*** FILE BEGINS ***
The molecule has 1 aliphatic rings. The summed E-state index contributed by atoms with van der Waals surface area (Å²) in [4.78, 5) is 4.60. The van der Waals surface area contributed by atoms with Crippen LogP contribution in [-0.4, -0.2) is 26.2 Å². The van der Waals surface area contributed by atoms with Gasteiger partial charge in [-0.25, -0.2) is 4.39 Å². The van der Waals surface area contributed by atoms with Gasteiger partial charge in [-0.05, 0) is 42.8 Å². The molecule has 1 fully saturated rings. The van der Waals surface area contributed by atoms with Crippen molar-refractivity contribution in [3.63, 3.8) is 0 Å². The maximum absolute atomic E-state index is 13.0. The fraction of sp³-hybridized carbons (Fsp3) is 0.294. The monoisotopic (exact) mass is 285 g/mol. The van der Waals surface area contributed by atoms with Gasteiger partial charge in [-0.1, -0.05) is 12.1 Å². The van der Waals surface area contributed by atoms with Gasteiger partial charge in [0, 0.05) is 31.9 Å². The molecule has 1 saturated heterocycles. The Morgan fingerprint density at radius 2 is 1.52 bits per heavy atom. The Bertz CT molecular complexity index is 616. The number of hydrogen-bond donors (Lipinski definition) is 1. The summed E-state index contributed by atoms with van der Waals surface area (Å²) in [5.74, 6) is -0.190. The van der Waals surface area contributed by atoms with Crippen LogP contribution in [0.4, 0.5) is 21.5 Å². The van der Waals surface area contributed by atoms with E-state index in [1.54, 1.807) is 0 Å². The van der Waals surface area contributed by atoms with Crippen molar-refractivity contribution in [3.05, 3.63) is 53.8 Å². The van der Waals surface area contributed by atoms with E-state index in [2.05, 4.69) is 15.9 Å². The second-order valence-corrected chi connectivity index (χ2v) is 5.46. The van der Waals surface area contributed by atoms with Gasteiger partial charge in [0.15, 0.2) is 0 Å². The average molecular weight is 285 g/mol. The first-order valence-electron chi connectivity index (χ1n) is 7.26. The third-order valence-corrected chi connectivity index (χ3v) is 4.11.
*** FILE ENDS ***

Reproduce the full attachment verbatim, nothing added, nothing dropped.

The molecule has 1 aliphatic rings. The summed E-state index contributed by atoms with van der Waals surface area (Å²) in [4.78, 5) is 4.60. The van der Waals surface area contributed by atoms with Crippen LogP contribution in [-0.4, -0.2) is 26.2 Å². The van der Waals surface area contributed by atoms with Gasteiger partial charge in [-0.25, -0.2) is 4.39 Å². The van der Waals surface area contributed by atoms with Gasteiger partial charge in [-0.05, 0) is 42.8 Å². The molecule has 1 fully saturated rings. The van der Waals surface area contributed by atoms with Crippen molar-refractivity contribution in [3.63, 3.8) is 0 Å². The maximum absolute atomic E-state index is 13.0. The fraction of sp³-hybridized carbons (Fsp3) is 0.294. The monoisotopic (exact) mass is 285 g/mol. The van der Waals surface area contributed by atoms with Gasteiger partial charge in [-0.1, -0.05) is 12.1 Å². The van der Waals surface area contributed by atoms with Gasteiger partial charge in [0, 0.05) is 31.9 Å². The molecule has 1 saturated heterocycles. The Morgan fingerprint density at radius 2 is 1.52 bits per heavy atom. The Bertz CT molecular complexity index is 616. The number of hydrogen-bond donors (Lipinski definition) is 1. The summed E-state index contributed by atoms with van der Waals surface area (Å²) in [5.74, 6) is -0.190. The van der Waals surface area contributed by atoms with Crippen LogP contribution in [0.4, 0.5) is 21.5 Å². The van der Waals surface area contributed by atoms with E-state index in [1.54, 1.807) is 0 Å². The van der Waals surface area contributed by atoms with Crippen molar-refractivity contribution in [3.05, 3.63) is 53.8 Å². The van der Waals surface area contributed by atoms with E-state index in [2.05, 4.69) is 15.9 Å². The second-order valence-corrected chi connectivity index (χ2v) is 5.46. The van der Waals surface area contributed by atoms with Gasteiger partial charge in [0.15, 0.2) is 0 Å². The average molecular weight is 285 g/mol. The first-order valence-electron chi connectivity index (χ1n) is 7.26. The third-order valence-corrected chi connectivity index (χ3v) is 4.11.